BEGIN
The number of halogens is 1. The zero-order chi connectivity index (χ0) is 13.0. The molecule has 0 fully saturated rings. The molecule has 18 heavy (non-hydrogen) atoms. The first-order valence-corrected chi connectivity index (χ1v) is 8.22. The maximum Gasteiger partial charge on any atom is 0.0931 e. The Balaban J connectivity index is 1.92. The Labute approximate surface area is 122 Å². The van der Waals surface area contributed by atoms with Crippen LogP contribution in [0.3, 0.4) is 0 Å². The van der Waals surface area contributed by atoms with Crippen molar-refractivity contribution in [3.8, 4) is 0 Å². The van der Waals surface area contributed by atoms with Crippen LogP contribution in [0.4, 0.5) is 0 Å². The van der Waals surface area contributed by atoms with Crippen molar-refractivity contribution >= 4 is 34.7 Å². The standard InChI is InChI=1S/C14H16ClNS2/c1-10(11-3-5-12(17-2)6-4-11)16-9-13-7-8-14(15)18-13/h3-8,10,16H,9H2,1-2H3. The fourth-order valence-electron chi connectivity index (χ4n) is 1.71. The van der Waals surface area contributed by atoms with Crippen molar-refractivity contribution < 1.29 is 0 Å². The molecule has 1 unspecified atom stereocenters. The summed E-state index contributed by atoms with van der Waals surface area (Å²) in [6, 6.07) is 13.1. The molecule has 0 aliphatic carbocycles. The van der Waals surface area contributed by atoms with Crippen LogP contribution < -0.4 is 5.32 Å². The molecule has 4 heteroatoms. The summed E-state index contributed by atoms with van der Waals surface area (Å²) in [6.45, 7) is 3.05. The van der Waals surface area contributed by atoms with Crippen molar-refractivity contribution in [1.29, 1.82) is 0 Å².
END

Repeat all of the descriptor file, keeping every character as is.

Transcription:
The number of halogens is 1. The zero-order chi connectivity index (χ0) is 13.0. The molecule has 0 fully saturated rings. The molecule has 18 heavy (non-hydrogen) atoms. The first-order valence-corrected chi connectivity index (χ1v) is 8.22. The maximum Gasteiger partial charge on any atom is 0.0931 e. The Balaban J connectivity index is 1.92. The Labute approximate surface area is 122 Å². The van der Waals surface area contributed by atoms with Crippen LogP contribution in [0.3, 0.4) is 0 Å². The van der Waals surface area contributed by atoms with Crippen molar-refractivity contribution in [3.8, 4) is 0 Å². The van der Waals surface area contributed by atoms with Crippen LogP contribution in [0.4, 0.5) is 0 Å². The van der Waals surface area contributed by atoms with Crippen molar-refractivity contribution >= 4 is 34.7 Å². The standard InChI is InChI=1S/C14H16ClNS2/c1-10(11-3-5-12(17-2)6-4-11)16-9-13-7-8-14(15)18-13/h3-8,10,16H,9H2,1-2H3. The fourth-order valence-electron chi connectivity index (χ4n) is 1.71. The van der Waals surface area contributed by atoms with Crippen molar-refractivity contribution < 1.29 is 0 Å². The molecule has 1 unspecified atom stereocenters. The summed E-state index contributed by atoms with van der Waals surface area (Å²) in [6, 6.07) is 13.1. The molecule has 0 aliphatic carbocycles. The van der Waals surface area contributed by atoms with Crippen LogP contribution < -0.4 is 5.32 Å². The molecule has 4 heteroatoms. The summed E-state index contributed by atoms with van der Waals surface area (Å²) in [6.45, 7) is 3.05. The van der Waals surface area contributed by atoms with Crippen molar-refractivity contribution in [1.29, 1.82) is 0 Å².